Today we did an updated census on the Cuiabá River. It's been almost a year since we had first visited the families. The majority of the families are still in the same situation - some families have their children in school in the cities and other families without relatives in the cities can't enroll their children. The Gós family, who lives about twenty minutes downstream from Porto Jofre, have been put in a major bind for educating their four children. Their oldest daughter, Isadora, is seventeen years old, has never attended school, and consequently is illiterate. Isadora and the two youngest children are currently living in Cuiabá with relatives. The second oldest, Jorge Junior, at fourteen years old, and can read, write, and do basic math, but has decided that school in the city is no longer worthwhile. The Gós' fish for a living, and the Cuiabá River has not been good this season, so making ends meet has been difficult. The Gós' have to send money to the city for their three children there, and have been spending more money than usually on gas for their boat as they must go farther and farther downstream to catch any fish. The fishing situation has partly to do with the luck of the season, but more recently it is has had more to do with the influx of tourists that vacation in Porto Jofre. The Gós' were cheered by the pictures of the painted school, but are still aware of the long empty promise of a school in the Pantanal.
We also had an interesting visit at one of the larger ranches on the river, Fazenda Maia. We had the good fortune to meet and talk with the owner himself, Maia, and the great surprise to be spoken to in the best English we have heard in Brazil by his wife who had spent two years in Minnesota. Maia lives in Cuiabá and typically visits the ranch on the weekends, and he expressed great interest in the school as it is nearly impossible to hire workers without accessible education and healthcare for their families. Maia has expressed a desire to partner with us as we figure out the details for boat transportation to relay back to the secretaries of education. We also hope to partner with a large American-owned ranch downstream, São Bento, which has several working families and a recently-built but empty school-house. The ranch is connected to Panthera, an NGO that works to protect cats in the Pantanal, but besides the attempted school appears to have little involvement in the community.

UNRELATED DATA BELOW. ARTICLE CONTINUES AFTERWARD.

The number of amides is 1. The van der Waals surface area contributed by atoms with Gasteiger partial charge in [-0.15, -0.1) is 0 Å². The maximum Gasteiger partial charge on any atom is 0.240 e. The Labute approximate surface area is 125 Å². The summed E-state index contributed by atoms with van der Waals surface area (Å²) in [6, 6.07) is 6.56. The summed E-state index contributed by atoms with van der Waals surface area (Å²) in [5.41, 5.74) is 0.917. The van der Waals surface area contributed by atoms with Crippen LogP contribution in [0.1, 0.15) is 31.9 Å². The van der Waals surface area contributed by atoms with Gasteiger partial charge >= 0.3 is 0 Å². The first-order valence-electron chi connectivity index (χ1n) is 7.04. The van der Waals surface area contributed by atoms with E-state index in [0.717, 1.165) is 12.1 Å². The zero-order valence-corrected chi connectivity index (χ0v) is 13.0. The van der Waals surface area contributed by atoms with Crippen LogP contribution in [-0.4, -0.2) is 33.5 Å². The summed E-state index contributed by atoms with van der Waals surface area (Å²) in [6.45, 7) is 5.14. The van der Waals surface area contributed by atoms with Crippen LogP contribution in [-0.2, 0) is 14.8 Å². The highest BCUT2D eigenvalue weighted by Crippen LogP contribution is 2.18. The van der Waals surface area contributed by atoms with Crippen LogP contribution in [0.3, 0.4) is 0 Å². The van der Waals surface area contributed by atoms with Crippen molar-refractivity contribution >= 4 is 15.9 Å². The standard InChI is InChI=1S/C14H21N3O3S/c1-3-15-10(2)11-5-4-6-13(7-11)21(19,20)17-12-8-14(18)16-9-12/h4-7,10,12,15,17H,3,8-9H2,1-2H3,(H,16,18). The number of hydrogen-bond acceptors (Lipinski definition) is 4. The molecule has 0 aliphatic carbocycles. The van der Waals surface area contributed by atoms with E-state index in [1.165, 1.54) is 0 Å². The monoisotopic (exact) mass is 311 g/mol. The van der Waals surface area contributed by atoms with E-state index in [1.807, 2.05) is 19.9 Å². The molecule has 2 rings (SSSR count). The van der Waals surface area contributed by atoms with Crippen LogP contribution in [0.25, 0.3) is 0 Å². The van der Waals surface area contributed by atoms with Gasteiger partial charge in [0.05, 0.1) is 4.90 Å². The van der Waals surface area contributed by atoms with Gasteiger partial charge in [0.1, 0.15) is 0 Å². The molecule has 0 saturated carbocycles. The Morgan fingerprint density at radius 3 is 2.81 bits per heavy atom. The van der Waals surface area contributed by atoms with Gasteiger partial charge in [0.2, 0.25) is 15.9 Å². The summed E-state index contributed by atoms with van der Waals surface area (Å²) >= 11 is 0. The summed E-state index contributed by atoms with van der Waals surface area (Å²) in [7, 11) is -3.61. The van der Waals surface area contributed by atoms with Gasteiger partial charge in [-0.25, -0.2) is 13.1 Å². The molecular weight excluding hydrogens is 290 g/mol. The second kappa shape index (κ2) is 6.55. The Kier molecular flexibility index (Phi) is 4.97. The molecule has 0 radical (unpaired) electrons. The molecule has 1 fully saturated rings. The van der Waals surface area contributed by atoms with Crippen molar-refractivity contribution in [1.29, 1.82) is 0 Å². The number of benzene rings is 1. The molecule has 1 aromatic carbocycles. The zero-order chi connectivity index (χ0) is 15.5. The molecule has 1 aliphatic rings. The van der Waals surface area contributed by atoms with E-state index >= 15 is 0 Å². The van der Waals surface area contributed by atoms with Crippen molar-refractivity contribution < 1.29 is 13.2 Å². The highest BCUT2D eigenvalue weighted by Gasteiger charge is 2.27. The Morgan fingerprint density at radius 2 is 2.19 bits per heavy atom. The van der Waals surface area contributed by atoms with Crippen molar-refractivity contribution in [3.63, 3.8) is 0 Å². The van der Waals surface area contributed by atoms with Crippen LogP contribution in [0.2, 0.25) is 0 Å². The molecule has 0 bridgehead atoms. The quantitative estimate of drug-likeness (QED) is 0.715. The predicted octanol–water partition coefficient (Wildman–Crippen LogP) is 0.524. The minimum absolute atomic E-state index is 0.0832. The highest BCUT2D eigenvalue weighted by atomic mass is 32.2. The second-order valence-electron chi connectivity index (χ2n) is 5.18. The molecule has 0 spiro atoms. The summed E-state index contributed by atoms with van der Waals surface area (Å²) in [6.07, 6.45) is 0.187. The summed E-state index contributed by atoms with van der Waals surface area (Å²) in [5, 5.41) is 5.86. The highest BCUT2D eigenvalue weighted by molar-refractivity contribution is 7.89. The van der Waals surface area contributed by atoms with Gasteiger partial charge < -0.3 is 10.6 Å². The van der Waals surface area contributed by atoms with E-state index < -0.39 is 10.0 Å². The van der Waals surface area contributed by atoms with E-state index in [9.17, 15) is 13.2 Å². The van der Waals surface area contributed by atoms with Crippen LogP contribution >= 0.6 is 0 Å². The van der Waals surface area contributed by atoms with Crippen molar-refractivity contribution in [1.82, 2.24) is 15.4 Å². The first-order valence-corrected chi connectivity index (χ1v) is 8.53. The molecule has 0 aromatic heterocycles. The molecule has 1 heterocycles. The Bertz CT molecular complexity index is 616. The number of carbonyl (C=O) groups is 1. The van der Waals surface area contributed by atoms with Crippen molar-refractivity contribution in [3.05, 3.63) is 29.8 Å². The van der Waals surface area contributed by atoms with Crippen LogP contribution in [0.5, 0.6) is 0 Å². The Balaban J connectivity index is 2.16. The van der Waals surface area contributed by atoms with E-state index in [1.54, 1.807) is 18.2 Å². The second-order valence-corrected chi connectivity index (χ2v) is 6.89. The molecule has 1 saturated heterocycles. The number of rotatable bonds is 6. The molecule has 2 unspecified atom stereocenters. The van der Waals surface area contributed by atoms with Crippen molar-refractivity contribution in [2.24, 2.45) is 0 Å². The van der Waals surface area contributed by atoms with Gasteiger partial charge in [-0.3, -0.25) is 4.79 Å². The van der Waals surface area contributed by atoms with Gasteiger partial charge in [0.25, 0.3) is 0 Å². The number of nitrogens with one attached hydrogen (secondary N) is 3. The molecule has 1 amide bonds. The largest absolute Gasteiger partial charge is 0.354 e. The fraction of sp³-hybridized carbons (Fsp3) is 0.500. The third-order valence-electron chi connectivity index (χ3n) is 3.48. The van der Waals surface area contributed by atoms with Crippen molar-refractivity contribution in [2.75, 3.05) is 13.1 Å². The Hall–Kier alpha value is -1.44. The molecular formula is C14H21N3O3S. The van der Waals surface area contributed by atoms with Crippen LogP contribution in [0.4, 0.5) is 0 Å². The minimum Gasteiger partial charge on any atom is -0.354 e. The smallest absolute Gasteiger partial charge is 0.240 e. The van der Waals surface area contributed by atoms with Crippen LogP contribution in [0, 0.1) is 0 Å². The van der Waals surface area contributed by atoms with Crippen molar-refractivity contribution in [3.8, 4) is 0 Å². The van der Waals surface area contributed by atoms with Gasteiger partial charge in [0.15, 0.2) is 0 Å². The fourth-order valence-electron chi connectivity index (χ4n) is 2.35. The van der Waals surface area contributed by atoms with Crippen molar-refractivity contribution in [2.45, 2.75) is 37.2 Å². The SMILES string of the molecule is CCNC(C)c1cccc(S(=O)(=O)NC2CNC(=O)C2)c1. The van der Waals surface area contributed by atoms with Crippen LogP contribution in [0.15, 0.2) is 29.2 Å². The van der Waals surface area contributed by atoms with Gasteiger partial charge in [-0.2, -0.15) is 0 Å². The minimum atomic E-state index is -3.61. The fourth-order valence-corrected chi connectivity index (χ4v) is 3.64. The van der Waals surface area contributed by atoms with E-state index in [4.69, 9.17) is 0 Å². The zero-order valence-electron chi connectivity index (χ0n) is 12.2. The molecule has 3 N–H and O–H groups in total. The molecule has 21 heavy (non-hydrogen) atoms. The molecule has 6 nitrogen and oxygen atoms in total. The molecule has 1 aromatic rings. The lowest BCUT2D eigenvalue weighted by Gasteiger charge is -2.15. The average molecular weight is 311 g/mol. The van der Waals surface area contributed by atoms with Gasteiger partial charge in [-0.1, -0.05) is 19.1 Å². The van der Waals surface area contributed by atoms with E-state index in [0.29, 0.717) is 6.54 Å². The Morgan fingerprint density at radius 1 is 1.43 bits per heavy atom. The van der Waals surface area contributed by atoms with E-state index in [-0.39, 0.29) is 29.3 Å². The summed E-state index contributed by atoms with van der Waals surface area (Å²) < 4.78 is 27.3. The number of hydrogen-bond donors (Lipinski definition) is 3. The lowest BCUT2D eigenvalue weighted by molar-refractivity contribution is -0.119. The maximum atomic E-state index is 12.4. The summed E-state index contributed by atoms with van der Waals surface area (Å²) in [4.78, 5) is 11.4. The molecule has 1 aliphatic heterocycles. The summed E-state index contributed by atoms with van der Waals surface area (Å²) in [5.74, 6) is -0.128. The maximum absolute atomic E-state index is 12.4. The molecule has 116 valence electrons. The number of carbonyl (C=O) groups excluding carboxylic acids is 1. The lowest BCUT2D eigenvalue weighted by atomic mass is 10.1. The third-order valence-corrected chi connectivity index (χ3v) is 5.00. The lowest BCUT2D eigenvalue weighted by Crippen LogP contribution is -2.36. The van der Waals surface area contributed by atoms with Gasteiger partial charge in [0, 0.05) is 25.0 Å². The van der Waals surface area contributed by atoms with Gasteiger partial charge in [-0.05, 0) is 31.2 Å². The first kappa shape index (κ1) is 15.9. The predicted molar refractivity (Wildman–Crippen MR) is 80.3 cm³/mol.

I'd been reading a bit about rural exodus, and it's amazing how palatable it is here in the Pantanal. From talking with the families, few seem to want to move to the crowded cities, but all agree that their children need an education to make a decent living. It's said that by 2030 in Africa, more people will live in the cities than in rural areas. If more families are moving to the city in search of education and opportunity then the cities obviously need much better infrastructure and services to handle this swelling population. But being here, it is impossible to imagine that this wetland will be close to uninhabited besides eco-lodge workers and tourists, creating a vast sort of natural amusement park. So in addition to bettering the cities, a way must be found to make rural areas a place to raise a family again, with the children receiving an education that equips them for the modern world.